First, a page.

“It brought back wonderful memories for us,” he said. “It turned out to be a marvelous way to share stories with each other.”

Moore spent many hours pouring over the changing covid protocols and making plans for a return to in-person Walkstars. 

“We reduced the number of participants, and broke into two groups,” she said. “We wanted to make sure everyone felt comfortable and safe and we didn’t want to disrupt other trail users by having a large group.”

“Dawn is kind and compassionate, but it is worth saying she is tough,” said Kennedy. “She was excellent at instilling discipline into a group – “of a certain age” – that all have habits we don’t like to change and tends not to pay attention. Well, we all pay attention to Dawn.”

Currently on hiatus to respect the current Provincial Health Officer orders, they hope to be out soon – regardless of weather, said Moore.


Creating community


The Walkstars began with a friendship to encourage each other to be healthy and has grown to be a North Shore wide community of caring for many. In a society where lasting social connections can be hard to foster, the simple act of gathering and putting one step in front of the other, has formed a web of support for its members and at the centre is Moore.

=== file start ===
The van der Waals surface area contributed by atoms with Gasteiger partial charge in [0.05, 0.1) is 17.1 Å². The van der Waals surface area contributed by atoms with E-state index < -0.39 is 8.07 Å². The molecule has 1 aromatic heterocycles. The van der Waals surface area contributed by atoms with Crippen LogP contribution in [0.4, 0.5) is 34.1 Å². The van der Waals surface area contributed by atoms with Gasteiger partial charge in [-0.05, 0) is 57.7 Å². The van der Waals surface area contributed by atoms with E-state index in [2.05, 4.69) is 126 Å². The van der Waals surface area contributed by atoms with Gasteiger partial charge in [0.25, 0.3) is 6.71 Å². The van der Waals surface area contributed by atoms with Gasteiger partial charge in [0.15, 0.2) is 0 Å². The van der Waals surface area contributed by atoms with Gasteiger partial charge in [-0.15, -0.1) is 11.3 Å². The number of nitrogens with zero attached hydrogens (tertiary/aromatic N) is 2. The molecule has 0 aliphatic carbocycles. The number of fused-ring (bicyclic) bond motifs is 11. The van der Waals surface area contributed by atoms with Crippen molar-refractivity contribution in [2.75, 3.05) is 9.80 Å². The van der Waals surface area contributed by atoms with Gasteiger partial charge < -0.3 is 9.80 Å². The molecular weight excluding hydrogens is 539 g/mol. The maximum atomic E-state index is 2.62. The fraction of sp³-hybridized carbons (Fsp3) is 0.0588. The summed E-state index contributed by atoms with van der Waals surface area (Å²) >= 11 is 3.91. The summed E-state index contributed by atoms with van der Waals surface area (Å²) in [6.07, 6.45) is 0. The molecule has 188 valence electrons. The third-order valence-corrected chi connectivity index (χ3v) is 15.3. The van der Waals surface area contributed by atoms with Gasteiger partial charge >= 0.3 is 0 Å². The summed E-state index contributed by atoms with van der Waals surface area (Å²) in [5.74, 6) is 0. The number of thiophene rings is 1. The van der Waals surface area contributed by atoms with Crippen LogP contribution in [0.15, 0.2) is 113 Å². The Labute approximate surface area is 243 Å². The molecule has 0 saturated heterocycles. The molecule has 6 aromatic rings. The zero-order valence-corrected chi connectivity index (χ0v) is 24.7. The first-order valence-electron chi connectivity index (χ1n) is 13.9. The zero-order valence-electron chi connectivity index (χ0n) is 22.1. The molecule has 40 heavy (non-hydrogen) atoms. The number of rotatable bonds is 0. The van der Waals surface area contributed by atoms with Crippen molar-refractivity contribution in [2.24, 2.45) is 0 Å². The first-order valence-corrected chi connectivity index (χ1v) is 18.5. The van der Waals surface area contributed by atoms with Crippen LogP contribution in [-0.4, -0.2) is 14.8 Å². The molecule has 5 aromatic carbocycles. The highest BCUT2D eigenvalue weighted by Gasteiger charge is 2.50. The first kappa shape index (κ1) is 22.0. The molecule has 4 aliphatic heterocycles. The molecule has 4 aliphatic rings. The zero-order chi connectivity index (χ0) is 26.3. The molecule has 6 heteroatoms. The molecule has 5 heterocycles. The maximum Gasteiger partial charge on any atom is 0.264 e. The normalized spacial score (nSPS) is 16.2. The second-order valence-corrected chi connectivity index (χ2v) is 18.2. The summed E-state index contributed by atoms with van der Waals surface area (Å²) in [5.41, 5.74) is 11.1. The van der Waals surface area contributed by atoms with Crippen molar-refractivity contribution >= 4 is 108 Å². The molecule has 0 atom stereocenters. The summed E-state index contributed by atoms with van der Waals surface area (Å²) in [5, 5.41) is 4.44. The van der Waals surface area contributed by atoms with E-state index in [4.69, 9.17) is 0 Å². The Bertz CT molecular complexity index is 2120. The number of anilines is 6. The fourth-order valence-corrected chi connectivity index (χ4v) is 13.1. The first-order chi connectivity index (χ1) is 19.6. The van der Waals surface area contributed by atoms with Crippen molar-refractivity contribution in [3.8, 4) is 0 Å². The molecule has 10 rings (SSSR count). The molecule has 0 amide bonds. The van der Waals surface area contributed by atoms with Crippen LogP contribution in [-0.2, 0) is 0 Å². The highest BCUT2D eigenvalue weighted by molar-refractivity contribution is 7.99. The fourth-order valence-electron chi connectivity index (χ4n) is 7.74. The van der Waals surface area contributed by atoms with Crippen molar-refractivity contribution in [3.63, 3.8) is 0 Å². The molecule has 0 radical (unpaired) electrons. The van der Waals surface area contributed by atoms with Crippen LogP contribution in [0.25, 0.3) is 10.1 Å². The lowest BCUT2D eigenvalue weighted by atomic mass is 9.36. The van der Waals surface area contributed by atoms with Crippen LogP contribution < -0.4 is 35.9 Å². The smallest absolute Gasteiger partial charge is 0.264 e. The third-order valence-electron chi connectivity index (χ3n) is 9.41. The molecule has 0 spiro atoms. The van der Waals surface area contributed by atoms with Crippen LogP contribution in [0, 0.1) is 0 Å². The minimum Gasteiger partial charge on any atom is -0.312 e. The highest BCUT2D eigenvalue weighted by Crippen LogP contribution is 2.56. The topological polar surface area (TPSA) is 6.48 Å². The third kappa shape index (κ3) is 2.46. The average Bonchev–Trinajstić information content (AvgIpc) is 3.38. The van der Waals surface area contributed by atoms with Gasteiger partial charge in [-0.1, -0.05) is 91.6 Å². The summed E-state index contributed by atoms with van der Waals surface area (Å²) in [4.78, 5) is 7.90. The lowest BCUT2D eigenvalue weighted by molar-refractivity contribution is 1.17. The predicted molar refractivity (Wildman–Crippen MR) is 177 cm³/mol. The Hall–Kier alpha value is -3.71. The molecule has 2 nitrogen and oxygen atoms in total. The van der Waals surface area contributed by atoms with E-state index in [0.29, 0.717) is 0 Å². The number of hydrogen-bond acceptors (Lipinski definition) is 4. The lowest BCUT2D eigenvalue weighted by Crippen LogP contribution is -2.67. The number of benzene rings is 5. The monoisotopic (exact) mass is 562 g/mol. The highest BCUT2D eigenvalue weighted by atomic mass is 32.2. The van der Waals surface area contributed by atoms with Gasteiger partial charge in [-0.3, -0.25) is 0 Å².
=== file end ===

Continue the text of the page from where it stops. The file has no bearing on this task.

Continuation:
“People always say she is very sweet – and she is,” said Lewis. “A very kind person. She is concerned about the people around her. She is intelligent and thinks of others before herself”

Kennedy agrees.

“I generally don’t walk around with a frown on my face,” he said. “But if you’re down, Dawn will notice. She is sensitive to others and will ask if she feels you’re just a bit off. 

“Dawn and Paddy are intelligent people so they know they are doing something good, but I don’t know if they understand on an emotional level how deeply I feel about what they are doing. I am not sure they really know how big the impact is on the community.” 

The future

For any community group in a pandemic, there is a lot of uncertainty. While in-person walks are not an option at the moment, Moore plans to start another virtual walk and zoom coffee soon. She hopes to plan future Walkstar travel adventures which in the past have taken the group to Mexico and she is figuring out the future of Walkstars beyond the pandemic. To learn more about Walkstars visit them on Meetup